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Tuesday, August 31, 2010

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5 Bangkok Golf Driving Ranges


All Star Golf Range
Given that there are many golf holidaymakers in Bangkok, there are bound to be some staying at a hotel in the city center who wants to just get out to a range to hit some balls. Here are a five of my favorite ranges where any Bangkok golfer can get their game on without leaving the city.

1. All-Star Golf Complex
A popular one-stop destination for Bangkok golfers, All-Star has retail golf equipment shops, short-game practice facilities and a quality long-distance driving range with new Srixon golf balls. This is the place where Bangkok locals go to hone their game and try out the latest models of equipment.

2. 42 Tee Off
A short walk from the Prakanong BTS, this two-story driving range is the place to practice for those staying in the any of the popular Sukhumvit area hotels. Insider tip: Go before noon or after 5PM as hitting into direct sunlight in the afternoon makes for very hot practice sessions and can be literally blinding when tracking your balls in the sun.

3. 247 Yard Driving Range
This is the place to practice for those who stating in the Ratchadapisek area. The 247 range is open-air facility with 40 driving bays on the grounds of the Chaophrya Park Hotel. The range is known for its cheery staff and even offers Thai massage for those who like to combine some golf practice with some relaxation. The hitting area is narrow, but presumably that just helps to hone your fairway game. The restaurant serves some very good Thai dishes at prices of around US$3 per plate! 

4. RCA Driving Range
Proving there is more than one way to hit the clubs, RCA's two-storey driving complex is in one of Bangkok's most infamous nightlife zones, and is popular for its central location. Go in the evening, hit some balls and then pop into one of the many trendy clubs just outside and see how local Thais party.

5. Dusit Thani Hotel
Weird, but true! A 50 yard mini-driving range sits atop the Dusit Thani Bangkok smack in the center of Bangkok. While the short length may not be for everyone if you are staying at a Silom hotel and want to hit a few balls it is good to know you can do so in less than 10 minutes.  Good for honing ones short game.
Well now that you know what's available in Bangkok why not get out and hit some balls in between golf games.

Great video of The Street

Great video of Walking Street by Plahgat.

If you are missing Pattaya, this will take you there. Either that or push you over the edge!!!!


Pattaya by Night 2010 from Plahgat on Vimeo.

Winning At All Costs - RT/WW

The computerized mini bar in Marina Bay Sands Hotel room reminded me of one instance when I checked a foreign guest into one of our 5-star hotels. That hotel has computerized mini bars in their rooms too.

A few hours after he checked out, I got a call from a hotel staff. I was asked to pay for his consumption from the mini bar. I was surprised why they didn't bill him. The staff was a friend, I was invited to go down to take a look.


When she opened the mini bar, the bottled drinks were emptied and replaced with water. How could the hotel not charge to him when he removed the bottles?

Later when I asked my guest how he did it, he proudly claimed that he didn't trigger the sensor because he uncapped the drinks without lifting them, used a straw to drink the contents and then replace with tap water.


Why did he do this? He wants to prove he's smarter.

He's the President of a successful foreign company. But how does one do business with such males? Every time he wants to win. He will do whatever it takes to win and his horrifying quote : “If you’re not willing to cheat, then you don’t want to win bad enough.”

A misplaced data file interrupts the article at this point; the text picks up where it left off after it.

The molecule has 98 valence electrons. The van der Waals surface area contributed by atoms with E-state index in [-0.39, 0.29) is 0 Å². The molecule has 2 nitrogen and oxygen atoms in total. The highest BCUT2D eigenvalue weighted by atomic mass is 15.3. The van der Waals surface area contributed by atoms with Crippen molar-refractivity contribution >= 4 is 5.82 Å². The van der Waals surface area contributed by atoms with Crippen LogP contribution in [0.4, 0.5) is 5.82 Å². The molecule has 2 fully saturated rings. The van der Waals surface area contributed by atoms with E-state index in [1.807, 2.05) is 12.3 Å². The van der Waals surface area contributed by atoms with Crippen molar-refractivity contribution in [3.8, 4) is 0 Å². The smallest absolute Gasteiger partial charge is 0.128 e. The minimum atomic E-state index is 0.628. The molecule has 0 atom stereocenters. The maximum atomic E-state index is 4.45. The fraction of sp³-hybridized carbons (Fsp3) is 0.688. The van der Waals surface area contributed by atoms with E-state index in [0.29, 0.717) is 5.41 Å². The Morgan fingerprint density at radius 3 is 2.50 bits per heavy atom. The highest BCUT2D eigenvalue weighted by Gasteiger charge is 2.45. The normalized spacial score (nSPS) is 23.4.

sigh.






First Commenter -

Monday, August 30, 2010

Mayor Kunplome's 14 urgent projects for Pattaya

As part of the Mayor's 'Let's Balance Up Pattaya' strategy, the following projects have been classified as urgent:




For sure some of the projects fall in to the 'nice to have' category so they could be easily pushed to the end of the queue. For sure crime, water supply, flood prevention, traffic flow and garbage collection are areas for immediate attention. Much will depend on the budget assigned to Pattaya by the government.

Serotonin, Psychedelics and Depression

Note: This post is part of a Nature Blog Focus on hallucinogenic drugs in medicine and mental health, inspired by a recent Nature Reviews Neuroscience paper, The neurobiology of psychedelic drugs: implications for the treatment of mood disorders, by Franz Vollenweider & Michael Kometer. That article will be available, free (once you register), until September 23. For more information on this Blog Focus, see the "Table of Contents" here.

Neurophilosophy is covering the history of psychedelic psychiatry, while Mind Hacks provides a personal look at one particular drug, DMT. The Neurocritic discusses ketamine, an anesthetic with hallucinogenic properties, which is attracting a lot of interest at the moment as a treatment for depression.

Ketamine, however, is not a "classical" psychedelic like the drugs that gave the 60s its unique flavor and left us with psychedelic rock, acid house and colorful artwork. Classical psychedelics are the focus of this post.

The best known are LSD ("acid"), mescaline, found in the peyote and a few other species of cactus, and psilocybin, from "magic" mushrooms of the Psilocybe genus. Yet there are literally hundreds of related compounds. Most of them are described in loving detail in the two heroic epics of psychopharmacology, PIKHaL and TIKHaL, written by chemists and trip veterans Alexander and Ann Shulgin.

The chemistry of psychedelics is closely linked with that of depression and antidepressants. All classical psychedelics are 5HT2A receptor agonists. Most of them have other effects on the brain as well, which contribute to the unique effects of each drug, but 5HT2A agonism is what they all have in common.

5HT2A receptors are excitatory receptors expressed throughout the brain, and are especially dense in the key pyramidal cells of the cerebral cortex. They're normally activated by serotonin (5HT), which is the neurotransmitter that's most often thought of as being implicated in depression. The relationship between 5HT and mood is very complicated, and depression isn't simply a disorder of "low serotonin", but there's strong evidence that it is involved.

There's one messy detail, which is that not quite all 5HT2A agonists are hallucinogenic. Lisuride, a drug used in Parkinson's disease, is closely related to LSD, and is a strong 5HT2A agonist, but it has no psychedelic effects. It's recently been shown that LSD and lisuride have different molecular effects on cortical cells, even though they act on the same receptor - in other words, there's more to 5HT2A than simply turning it "on" and "off".

*